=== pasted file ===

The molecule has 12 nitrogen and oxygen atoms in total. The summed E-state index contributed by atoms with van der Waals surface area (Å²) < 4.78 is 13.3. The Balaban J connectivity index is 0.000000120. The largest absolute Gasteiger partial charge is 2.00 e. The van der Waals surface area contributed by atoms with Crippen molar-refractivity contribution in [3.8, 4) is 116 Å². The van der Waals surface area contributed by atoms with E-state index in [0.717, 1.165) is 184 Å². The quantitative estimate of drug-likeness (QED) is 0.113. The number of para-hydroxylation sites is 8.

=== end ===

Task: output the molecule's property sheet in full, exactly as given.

The molecule has 12 nitrogen and oxygen atoms in total. The summed E-state index contributed by atoms with van der Waals surface area (Å²) < 4.78 is 13.3. The Balaban J connectivity index is 0.000000120. The largest absolute Gasteiger partial charge is 2.00 e. The van der Waals surface area contributed by atoms with Crippen molar-refractivity contribution in [3.8, 4) is 116 Å². The van der Waals surface area contributed by atoms with E-state index in [0.717, 1.165) is 184 Å². The quantitative estimate of drug-likeness (QED) is 0.113. The number of para-hydroxylation sites is 8.